Discussing Stance and Physical Practice with Norma Wong
As you can see on our Forward Stance + Transformation page, what we collectively call 60/40 Stance is an integral practice for Move to End Violence, and a signature element of our movement strategy.
But what exactly is 60/40 Stance? In the videos below, we talk to Norma Wong, MEV faculty member who created and teaches 60/40 Stance, about what potential Movement Makers can expect to learn and experience as a part of the MEV program.
You can watch the full video here:
Or click on one of the questions below to go to the video clip of that answer.
- Q#1: We refer 60/40 stance as a mind-body technology. What does that mean?
- Q#2: How might 60/40 Stance also affect people in their personal development?
- Q#3: In terms of physical practice, can you talk more about the form of tai ji that MEV does?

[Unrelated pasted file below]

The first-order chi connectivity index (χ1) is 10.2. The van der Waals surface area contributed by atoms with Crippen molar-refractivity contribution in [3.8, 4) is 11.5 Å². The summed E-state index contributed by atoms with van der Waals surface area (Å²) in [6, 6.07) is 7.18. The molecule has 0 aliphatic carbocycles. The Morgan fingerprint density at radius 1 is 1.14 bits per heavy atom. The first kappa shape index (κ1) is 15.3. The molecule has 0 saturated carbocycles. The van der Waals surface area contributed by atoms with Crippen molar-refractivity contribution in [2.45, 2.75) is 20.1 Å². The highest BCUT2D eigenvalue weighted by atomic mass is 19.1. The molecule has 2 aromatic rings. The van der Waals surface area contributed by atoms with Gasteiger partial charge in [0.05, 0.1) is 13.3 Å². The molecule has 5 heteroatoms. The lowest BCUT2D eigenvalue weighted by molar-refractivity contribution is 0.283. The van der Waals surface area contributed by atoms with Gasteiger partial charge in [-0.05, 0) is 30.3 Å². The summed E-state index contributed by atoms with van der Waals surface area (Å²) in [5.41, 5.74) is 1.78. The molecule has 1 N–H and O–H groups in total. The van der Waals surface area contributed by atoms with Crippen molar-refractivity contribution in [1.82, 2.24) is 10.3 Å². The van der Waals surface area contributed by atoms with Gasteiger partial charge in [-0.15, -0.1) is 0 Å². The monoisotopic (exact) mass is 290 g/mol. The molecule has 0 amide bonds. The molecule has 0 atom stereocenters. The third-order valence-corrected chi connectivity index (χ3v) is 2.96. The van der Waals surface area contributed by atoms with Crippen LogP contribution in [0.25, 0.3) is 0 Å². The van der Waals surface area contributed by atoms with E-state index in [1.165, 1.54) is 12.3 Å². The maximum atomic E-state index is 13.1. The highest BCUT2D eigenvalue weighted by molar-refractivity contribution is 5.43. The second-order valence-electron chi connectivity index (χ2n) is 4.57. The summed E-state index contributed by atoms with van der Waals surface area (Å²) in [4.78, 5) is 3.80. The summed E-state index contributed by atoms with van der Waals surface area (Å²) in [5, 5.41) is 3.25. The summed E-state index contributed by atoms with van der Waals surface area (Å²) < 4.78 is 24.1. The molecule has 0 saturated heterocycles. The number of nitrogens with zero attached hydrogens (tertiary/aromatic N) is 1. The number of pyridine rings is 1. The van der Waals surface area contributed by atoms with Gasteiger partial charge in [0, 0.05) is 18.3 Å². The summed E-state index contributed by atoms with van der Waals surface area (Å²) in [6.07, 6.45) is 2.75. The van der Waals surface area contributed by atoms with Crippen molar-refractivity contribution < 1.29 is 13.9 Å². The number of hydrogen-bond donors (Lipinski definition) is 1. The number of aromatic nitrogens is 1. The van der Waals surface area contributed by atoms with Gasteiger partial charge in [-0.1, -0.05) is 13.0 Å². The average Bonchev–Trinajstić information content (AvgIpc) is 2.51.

- Q#4: Can you give a few examples of how the 10-step tai ji form applies to 60/40 stance?
- Q#5: What is the relationship between physical practice and self-care for sustainability & impact?
- Q#6: What is the relationship between physical practice and strategic thinking?
- Q#7: What if I’m an applicant and I have physical disabilities?
- Q#8: For folks who have heard of Forward Stance, how is that related to 60/40 Stance?
Hi my name is Norma Wong, and I’m one of the faculty members for Move to End Violence. One of the key parts of the program is this practice called 60/40 Stance.
The 60/40 Stance is a way for us to see our movement building not only from an ideology perspective, but from actual movement. If we’re going to believe something and think about it, that’s different than whether or not we’re going to embody it.